And the notorious gaff placing the birth of Jesus both before Herod’s death (4 B.C.) and during the census of Quirinius (6 A.D.) will not go away. Of this last McDowell says, “some now believe that Quirinius served two terms of office, the first of these being 10-7 B.C., which would put his first census at the time, roughly, of Christ’s birth shortly before Herod’s death in 4 B.C.” Some apologists now believe it, but no one else. It is a piece of pure guesswork floated by apologist William Ramsey on the basis of a single ambiguous inscription which noted Quirinius had been rewarded for a great military victory. There is no hint of the nature of this reward, but Ramsey figures it might as well have been another term of office! Yeah, that’s the ticket! Sorry, but that’s ruled out by the fact that we know who the Roman governors were at the time of Herod’s death, namely Quintilius Varus and Sentius Saturninus. And there couldn’t have been a census previous to the one in 6 A.D., since the outrageous novelty of that one (to think: that Romans should exact tribute from Jews!), sparked the bloody uprising of Judas the Galilean. A related problem is that no census Quirinius conducted would have involved residents ofBethlehem, since in Quirinius’ reign, Judea was a technically independent client state allied withRome, not subject to taxation, unlikeNazareth, part of the Romanprovince ofSyria. Of all this Josh is as ignorant or as heedless as Luke himself.
One of the obstacles standing in the way of the virgin birth as any more than a myth is the sparseness of its attestation in the New Testament. Only Matthew and Luke mention it (and even there, some early manuscripts of Luke imply the virgin birth is an interpolation into that gospel, while as Jane Schaberg shows in The Illegitimacy of Jesus, Matthew never really mentions a miraculous conception, only a providential one). But this doesn’t bother McDowell who simply takes for granted a picture of a united “early church” who can be safely assumed all to have believed the same things. Thus if Luke mentions it, Jude must have believed it, too. This is merely a reflection of the fundamentalist dogma of the harmony of scripture. The writers of the Bible must all have agreed with each other since there were all merely ventriloquist dummies for God.
Robert Gromacki is cited thusly:
… it is not tenable to argue from silence to disbelief or from silence to an ignorance of the doctrine. The apostles did not record everything that they taught or knew (cf. John 20:30). In fact, the so-called silence argument of the liberal can boomerang on him. Since Paul did not mention any human father for the person Jesus, does that mean that he believed that Jesus had no human father? Most regard silence as an assent. If Paul and the others did not believe in the virgin birth, should they not have corrected the earlier birth narratives?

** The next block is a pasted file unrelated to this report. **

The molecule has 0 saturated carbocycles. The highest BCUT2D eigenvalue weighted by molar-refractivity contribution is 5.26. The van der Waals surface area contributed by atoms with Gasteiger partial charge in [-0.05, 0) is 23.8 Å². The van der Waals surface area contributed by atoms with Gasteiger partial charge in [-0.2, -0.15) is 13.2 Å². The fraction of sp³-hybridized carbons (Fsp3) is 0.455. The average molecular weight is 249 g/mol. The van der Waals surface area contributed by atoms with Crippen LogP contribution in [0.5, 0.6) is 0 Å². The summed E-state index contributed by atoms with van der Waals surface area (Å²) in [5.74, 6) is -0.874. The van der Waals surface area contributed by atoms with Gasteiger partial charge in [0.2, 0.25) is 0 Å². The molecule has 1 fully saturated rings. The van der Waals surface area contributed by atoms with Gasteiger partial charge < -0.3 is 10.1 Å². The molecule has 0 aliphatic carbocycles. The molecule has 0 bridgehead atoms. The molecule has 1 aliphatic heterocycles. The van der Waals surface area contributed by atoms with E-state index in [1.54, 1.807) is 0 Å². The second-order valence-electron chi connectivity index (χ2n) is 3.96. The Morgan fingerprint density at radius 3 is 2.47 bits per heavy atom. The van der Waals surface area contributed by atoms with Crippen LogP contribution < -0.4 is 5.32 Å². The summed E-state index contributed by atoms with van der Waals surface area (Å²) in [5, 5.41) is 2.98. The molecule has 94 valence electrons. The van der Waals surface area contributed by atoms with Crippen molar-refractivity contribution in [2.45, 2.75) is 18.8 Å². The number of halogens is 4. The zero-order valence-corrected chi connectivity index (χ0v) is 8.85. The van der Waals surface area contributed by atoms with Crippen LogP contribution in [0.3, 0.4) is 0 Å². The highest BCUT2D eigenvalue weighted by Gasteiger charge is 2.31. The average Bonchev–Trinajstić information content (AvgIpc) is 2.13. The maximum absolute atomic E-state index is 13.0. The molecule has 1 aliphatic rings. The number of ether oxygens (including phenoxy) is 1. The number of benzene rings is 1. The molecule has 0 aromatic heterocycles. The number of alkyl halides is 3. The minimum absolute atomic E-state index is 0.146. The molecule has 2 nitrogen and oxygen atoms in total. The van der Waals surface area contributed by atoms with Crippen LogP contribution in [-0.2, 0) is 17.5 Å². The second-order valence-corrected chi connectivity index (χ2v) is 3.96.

This is just asinine. You mean to tell me that if someone never mentioned something as remarkable as a virgin birth, that means he did believe in it? And as for Paul never mentioning that Jesus had a human father, well, come to think of it, he never mentioned Jesus having two legs or two eyes, either! Can Gromacki and McDowell really be so obtuse, can their credulous acceptance of Christian catechism have so blinded them, that they cannot see that one does not mention that which does not call for mention, but that if something is remarkable, and one fails to mention it, especially when it would be relevant, then at least we have no right to assume that he believed it anyway? The medieval Catholic Church used the same sort of preposterous argument to claim apostolic pedigree for the selling of indulgences, relic-mongering, and priestly celibacy. “True, the apostles didn’t happen to write it down, but we can be sure they believed this was a piece of the true cross anyway. Want to buy it?” With arguments like this, one is forced to conclude that McDowell is either just plain stupid or a damn liar. They demand that verdict, it seems to me.